'Come Together' became a Number One hit in the US and can also be found on 1 and Anthology 3. It is the only Beatles song John sang at both Madison Square Garden concerts in 1971. The two performances were later released, one on his Live in New York City album and various compilation albums and the other on the John Lennon Anthology13.
'Something' (Single & Abbey Road, 1969)
'Something' was the only George Harrison Beatles song released as an A-Side. It was also the first Beatles single in Britain to have been previously an album track - the single was released over a month after the song appeared on Abbey Road. This was the main reason why it did not reach Number One in Britain. Paul and John initially largely ignored 'Something' and only the insistence of Allen Klein made them agree to release it as a single.
George describes the writing of the song in his I Me Mine autobiography as:
['Something'] was written on a piano while we were making The White Album. I had a break... so I went into an empty studio and began to write. That’s really all there is to it.
'Something' received the Ivor Novello award for Best Song Musically and Lyrically. It can also be found on 1, Anthology 3, The Best of George Harrison, Songs by George Harrison and on Concert for George sung by Paul McCartney and Eric Clapton. Since George's death Paul has often included the song in his live performances in tribute to George.
'Octopus's Garden' (Abbey Road, 1969)
The second and last Beatles song written by Ringo Starr. During the recording of The White Album in 1968, Ringo decided to quit the Beatles. He spent a fortnight enjoying a family holiday to Sardinia aboard Peter Seller's yacht, during which time the ship's chef told him all about octopuses. Relaxed by the holiday, he returned and rejoined the Beatles as the others had missed him and were determined to make him feel wanted. An early version of the song can be found on Anthology 3.
'Let It Be' (Let it Be & Single, 1970)
'Let It Be' was a song written in January 1969, at a time when the Beatles were beginning to fall apart. It was inspired by a dream Paul had about his mother Mary, who had died when Paul was 14. The hymn-like style suits the song perfectly, with 'Mother Mary' evoking thoughts of the Virgin Mary.
Phil Spector's unauthorised remix of 'Let It Be' was a major factor in the Beatles' break-up, angering perfectionist Paul in the extreme. This song was finally released as Paul originally conceived on Let It Be... Naked.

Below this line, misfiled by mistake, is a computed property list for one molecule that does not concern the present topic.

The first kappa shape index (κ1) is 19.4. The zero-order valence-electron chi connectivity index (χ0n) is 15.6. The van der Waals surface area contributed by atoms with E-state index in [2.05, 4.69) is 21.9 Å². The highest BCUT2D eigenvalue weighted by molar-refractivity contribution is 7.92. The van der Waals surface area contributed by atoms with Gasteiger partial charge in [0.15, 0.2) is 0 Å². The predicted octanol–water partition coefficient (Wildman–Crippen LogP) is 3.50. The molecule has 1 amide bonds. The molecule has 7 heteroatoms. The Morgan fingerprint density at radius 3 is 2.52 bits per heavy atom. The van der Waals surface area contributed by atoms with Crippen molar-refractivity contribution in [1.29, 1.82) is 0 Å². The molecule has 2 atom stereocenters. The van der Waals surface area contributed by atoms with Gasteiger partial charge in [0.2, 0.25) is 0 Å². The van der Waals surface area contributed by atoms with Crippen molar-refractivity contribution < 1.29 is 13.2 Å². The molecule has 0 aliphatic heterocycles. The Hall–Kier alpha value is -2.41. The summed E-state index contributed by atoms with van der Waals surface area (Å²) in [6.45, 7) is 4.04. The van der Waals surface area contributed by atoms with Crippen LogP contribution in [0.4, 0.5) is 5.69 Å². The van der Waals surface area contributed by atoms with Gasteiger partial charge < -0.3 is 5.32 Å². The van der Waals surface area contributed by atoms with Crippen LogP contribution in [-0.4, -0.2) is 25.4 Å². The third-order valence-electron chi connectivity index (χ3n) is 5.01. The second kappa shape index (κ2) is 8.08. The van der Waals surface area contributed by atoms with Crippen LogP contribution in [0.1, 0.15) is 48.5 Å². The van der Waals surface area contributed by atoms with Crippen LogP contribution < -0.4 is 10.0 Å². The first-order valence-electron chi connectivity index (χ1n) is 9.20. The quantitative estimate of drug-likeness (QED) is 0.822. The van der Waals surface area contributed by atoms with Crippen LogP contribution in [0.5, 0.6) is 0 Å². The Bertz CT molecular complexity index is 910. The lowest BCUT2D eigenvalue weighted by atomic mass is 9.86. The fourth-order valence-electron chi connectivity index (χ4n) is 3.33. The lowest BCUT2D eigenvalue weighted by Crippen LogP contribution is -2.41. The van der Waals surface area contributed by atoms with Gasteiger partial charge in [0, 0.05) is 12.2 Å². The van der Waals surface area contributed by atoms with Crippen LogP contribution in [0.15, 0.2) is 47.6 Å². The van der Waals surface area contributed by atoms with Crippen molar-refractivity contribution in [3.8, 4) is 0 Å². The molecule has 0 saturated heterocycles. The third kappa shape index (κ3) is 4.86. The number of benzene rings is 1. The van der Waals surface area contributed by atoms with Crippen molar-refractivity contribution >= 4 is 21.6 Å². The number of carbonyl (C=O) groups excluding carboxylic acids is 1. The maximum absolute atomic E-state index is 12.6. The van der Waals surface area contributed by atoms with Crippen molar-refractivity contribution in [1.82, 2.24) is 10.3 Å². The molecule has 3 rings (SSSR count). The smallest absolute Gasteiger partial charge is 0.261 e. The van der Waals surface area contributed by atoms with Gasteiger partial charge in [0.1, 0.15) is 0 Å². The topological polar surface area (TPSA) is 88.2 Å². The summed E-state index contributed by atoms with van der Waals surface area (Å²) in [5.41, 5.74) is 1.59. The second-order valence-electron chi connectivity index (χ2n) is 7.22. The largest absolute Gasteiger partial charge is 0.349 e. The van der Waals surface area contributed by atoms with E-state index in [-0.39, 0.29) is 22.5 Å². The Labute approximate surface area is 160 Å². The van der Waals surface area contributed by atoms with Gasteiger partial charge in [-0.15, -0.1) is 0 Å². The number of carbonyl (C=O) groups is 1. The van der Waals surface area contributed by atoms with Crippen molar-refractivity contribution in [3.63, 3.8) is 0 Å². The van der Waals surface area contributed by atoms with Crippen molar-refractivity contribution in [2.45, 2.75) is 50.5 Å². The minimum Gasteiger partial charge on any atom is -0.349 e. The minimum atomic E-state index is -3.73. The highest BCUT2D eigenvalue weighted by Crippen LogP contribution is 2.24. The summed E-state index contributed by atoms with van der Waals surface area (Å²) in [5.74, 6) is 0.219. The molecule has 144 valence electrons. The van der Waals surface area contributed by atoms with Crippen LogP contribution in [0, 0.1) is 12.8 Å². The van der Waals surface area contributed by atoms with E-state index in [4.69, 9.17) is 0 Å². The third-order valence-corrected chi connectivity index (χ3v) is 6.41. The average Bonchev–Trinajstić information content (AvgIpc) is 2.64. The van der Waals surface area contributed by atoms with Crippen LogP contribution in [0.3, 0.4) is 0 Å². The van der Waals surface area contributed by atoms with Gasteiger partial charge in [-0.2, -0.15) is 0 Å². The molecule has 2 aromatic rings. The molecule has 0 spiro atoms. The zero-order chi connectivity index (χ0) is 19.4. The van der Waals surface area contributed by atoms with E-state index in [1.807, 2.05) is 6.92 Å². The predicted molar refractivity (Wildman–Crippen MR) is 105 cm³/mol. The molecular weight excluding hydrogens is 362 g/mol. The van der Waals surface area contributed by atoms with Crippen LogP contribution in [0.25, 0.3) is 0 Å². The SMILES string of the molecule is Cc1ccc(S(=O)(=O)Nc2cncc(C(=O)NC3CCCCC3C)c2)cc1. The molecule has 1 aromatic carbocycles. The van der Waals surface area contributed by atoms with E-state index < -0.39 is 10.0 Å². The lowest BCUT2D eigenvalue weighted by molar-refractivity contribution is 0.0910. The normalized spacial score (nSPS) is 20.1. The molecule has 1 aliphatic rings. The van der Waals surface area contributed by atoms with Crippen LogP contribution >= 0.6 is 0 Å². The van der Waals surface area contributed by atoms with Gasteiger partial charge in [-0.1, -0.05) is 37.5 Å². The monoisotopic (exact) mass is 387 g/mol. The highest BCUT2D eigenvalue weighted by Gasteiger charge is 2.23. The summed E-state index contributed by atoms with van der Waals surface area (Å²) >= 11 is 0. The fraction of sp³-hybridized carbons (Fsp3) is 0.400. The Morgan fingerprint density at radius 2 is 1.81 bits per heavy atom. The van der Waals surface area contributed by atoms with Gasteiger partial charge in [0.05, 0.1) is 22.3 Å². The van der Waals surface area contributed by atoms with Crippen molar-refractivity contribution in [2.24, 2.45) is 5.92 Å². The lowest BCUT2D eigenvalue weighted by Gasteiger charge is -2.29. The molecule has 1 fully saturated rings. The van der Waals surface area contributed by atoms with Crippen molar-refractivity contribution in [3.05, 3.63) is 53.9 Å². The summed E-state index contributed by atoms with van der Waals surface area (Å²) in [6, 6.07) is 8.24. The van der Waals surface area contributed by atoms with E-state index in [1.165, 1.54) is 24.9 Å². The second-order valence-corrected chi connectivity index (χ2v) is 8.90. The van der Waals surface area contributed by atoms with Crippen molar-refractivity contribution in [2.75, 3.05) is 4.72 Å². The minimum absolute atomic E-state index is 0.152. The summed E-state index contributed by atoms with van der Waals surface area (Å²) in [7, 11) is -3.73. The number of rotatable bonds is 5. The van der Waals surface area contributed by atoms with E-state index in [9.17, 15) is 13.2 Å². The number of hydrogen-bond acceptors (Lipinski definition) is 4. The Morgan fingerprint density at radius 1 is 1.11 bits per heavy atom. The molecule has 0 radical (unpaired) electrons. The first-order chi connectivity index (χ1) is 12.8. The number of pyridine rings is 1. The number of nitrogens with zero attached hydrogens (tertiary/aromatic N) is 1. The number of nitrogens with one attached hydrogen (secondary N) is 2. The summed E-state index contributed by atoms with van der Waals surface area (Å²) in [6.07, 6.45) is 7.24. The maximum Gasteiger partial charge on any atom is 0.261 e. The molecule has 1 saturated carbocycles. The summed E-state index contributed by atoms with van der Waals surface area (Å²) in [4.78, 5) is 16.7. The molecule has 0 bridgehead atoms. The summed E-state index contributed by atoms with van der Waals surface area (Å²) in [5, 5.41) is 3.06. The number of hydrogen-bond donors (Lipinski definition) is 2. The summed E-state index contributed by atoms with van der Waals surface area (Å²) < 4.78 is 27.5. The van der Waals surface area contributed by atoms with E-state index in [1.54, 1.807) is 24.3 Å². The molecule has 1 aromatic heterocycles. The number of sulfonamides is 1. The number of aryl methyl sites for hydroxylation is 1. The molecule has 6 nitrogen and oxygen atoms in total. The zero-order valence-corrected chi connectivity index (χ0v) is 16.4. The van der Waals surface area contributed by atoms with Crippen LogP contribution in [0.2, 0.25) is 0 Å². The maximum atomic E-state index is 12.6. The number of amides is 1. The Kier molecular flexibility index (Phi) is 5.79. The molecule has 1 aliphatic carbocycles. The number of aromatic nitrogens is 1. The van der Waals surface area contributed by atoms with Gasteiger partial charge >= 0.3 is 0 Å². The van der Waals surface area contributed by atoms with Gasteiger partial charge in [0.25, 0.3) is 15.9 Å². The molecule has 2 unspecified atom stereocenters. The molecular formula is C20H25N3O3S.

'Across the Universe' (Let it Be, 1970)
This song was written by John at 7am one morning in early 1968, when John couldn't get back to sleep following an argument with his then-wife Cynthia. John had hoped it would be released as their next single, but it lost to 'Lady Madonna'. A version of the song containing animal noises was released on a charity album that Spike Milligan had organised to raise money for the World Wildlife Fund. The neglected song then waited two years before it appeared on Let it Be, the final Beatles album to be released before the group officially disbanded. Let it Be tied up the last few odds and ends the lads had recorded but not released, as well as the very last songs they had made together.
When David Bowie recorded a cover version of this song for his 1975 Young Americans album, John played guitar. The charity version can be found on Past Masters: Volume 2.
In 2008, 'Across the Universe' was transmitted as an interstellar radio message (IRM) towards the current Pole Star Polaris (alpha Ursae Minoris) as part of NASA's 50th anniversary celebrations. Appropriately, it was also the 40th anniversary of the track being recorded by the Fab Four. Sir Paul McCartney wholeheartedly approved, relaying the wish for NASA to 'give his love to the aliens' and wishing the project 'all the best'. Yoko Ono said:
I see this as the beginning of the new age in which we will communicate with billions of planets across the Universe.
'The Long and Winding Road' (Let it Be, 1970)
When Phil Spector edited perfectionist Paul's 'The Long and Winding Road' against his express wishes it was a major factor in the band's break up. One of the three reasons Paul listed in his writ to dissolve the Beatles was that Phil Spector had been employed to alter 'The Long and Winding Road' without consulting him. The song was overdubbed with a full orchestra, violins, harp and female choir. Paul finally released the song as he had intended on Let It Be... Naked, an album devoid of Spector's contributions. This Number One song can also be found on Anthology 3. Paul McCartney regularly sings live versions.
For those who want to know, the inspiration for 'The Long And Winding Road' came from the B842, which runs from Paul's farm at High Park, Scotland, 16 miles along the east coast of Kintyre to Campbeltown, the nearest town to the farm14. Paul described it with the words:
It's a sad song because it's all about the unattainable; the door you never quite reach. This is the road you never get to the end of.
Yet it was the end of the road for the Beatles, who never fully regrouped to release another song.